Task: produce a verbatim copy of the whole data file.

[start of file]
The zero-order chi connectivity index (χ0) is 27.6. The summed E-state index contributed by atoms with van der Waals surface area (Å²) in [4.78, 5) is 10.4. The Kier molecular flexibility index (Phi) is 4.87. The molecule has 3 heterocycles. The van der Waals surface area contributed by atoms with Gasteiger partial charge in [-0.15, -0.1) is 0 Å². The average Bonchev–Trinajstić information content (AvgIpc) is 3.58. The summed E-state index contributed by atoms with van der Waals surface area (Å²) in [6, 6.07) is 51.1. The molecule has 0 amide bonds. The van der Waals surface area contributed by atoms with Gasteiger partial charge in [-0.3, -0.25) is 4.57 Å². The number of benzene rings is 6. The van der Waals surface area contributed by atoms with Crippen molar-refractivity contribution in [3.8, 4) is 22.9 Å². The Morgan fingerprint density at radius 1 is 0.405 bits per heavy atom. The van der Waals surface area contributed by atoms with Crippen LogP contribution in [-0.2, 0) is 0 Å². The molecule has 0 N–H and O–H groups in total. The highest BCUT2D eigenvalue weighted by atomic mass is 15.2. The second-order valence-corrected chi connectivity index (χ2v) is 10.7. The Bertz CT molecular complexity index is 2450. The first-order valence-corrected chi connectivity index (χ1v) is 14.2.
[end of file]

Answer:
The zero-order chi connectivity index (χ0) is 27.6. The summed E-state index contributed by atoms with van der Waals surface area (Å²) in [4.78, 5) is 10.4. The Kier molecular flexibility index (Phi) is 4.87. The molecule has 3 heterocycles. The van der Waals surface area contributed by atoms with Gasteiger partial charge in [-0.15, -0.1) is 0 Å². The average Bonchev–Trinajstić information content (AvgIpc) is 3.58. The summed E-state index contributed by atoms with van der Waals surface area (Å²) in [6, 6.07) is 51.1. The molecule has 0 amide bonds. The van der Waals surface area contributed by atoms with Gasteiger partial charge in [-0.3, -0.25) is 4.57 Å². The number of benzene rings is 6. The van der Waals surface area contributed by atoms with Crippen molar-refractivity contribution in [3.8, 4) is 22.9 Å². The Morgan fingerprint density at radius 1 is 0.405 bits per heavy atom. The van der Waals surface area contributed by atoms with Crippen LogP contribution in [-0.2, 0) is 0 Å². The molecule has 0 N–H and O–H groups in total. The highest BCUT2D eigenvalue weighted by atomic mass is 15.2. The second-order valence-corrected chi connectivity index (χ2v) is 10.7. The Bertz CT molecular complexity index is 2450. The first-order valence-corrected chi connectivity index (χ1v) is 14.2.